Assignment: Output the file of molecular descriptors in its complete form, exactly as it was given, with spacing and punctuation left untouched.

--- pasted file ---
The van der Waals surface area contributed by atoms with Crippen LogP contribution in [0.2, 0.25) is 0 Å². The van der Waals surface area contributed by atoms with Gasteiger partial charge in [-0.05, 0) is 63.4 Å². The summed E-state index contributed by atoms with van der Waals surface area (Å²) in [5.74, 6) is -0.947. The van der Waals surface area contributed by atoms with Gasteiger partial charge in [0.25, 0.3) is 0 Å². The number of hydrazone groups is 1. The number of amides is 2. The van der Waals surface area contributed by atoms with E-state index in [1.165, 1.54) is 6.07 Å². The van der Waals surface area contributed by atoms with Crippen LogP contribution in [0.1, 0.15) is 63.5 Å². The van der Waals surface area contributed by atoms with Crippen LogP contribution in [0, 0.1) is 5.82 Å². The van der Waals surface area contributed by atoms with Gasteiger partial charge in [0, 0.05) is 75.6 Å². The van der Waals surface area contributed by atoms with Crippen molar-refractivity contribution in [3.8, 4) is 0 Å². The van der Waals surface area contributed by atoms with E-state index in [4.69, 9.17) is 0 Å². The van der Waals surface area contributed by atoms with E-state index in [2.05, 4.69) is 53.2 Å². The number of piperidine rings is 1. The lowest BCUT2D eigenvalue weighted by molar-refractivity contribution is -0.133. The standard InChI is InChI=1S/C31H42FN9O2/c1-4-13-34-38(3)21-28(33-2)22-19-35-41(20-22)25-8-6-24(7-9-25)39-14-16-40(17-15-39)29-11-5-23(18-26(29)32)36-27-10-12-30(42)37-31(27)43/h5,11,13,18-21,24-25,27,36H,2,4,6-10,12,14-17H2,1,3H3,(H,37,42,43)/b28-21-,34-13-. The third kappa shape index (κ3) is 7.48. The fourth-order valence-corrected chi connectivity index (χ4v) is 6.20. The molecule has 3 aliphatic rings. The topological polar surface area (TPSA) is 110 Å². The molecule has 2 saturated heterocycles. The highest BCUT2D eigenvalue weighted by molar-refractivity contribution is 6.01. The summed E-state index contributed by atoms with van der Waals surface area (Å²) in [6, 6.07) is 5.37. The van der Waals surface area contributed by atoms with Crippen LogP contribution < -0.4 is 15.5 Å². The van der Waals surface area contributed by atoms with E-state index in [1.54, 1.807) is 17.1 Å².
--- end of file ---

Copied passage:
The van der Waals surface area contributed by atoms with Crippen LogP contribution in [0.2, 0.25) is 0 Å². The van der Waals surface area contributed by atoms with Gasteiger partial charge in [-0.05, 0) is 63.4 Å². The summed E-state index contributed by atoms with van der Waals surface area (Å²) in [5.74, 6) is -0.947. The van der Waals surface area contributed by atoms with Gasteiger partial charge in [0.25, 0.3) is 0 Å². The number of hydrazone groups is 1. The number of amides is 2. The van der Waals surface area contributed by atoms with E-state index in [1.165, 1.54) is 6.07 Å². The van der Waals surface area contributed by atoms with Crippen LogP contribution in [0.1, 0.15) is 63.5 Å². The van der Waals surface area contributed by atoms with Crippen LogP contribution in [0, 0.1) is 5.82 Å². The van der Waals surface area contributed by atoms with Gasteiger partial charge in [0, 0.05) is 75.6 Å². The van der Waals surface area contributed by atoms with Crippen molar-refractivity contribution in [3.8, 4) is 0 Å². The van der Waals surface area contributed by atoms with E-state index in [4.69, 9.17) is 0 Å². The van der Waals surface area contributed by atoms with E-state index in [2.05, 4.69) is 53.2 Å². The number of piperidine rings is 1. The lowest BCUT2D eigenvalue weighted by molar-refractivity contribution is -0.133. The standard InChI is InChI=1S/C31H42FN9O2/c1-4-13-34-38(3)21-28(33-2)22-19-35-41(20-22)25-8-6-24(7-9-25)39-14-16-40(17-15-39)29-11-5-23(18-26(29)32)36-27-10-12-30(42)37-31(27)43/h5,11,13,18-21,24-25,27,36H,2,4,6-10,12,14-17H2,1,3H3,(H,37,42,43)/b28-21-,34-13-. The third kappa shape index (κ3) is 7.48. The fourth-order valence-corrected chi connectivity index (χ4v) is 6.20. The molecule has 3 aliphatic rings. The topological polar surface area (TPSA) is 110 Å². The molecule has 2 saturated heterocycles. The highest BCUT2D eigenvalue weighted by molar-refractivity contribution is 6.01. The summed E-state index contributed by atoms with van der Waals surface area (Å²) in [6, 6.07) is 5.37. The van der Waals surface area contributed by atoms with Crippen LogP contribution < -0.4 is 15.5 Å². The van der Waals surface area contributed by atoms with E-state index in [1.54, 1.807) is 17.1 Å².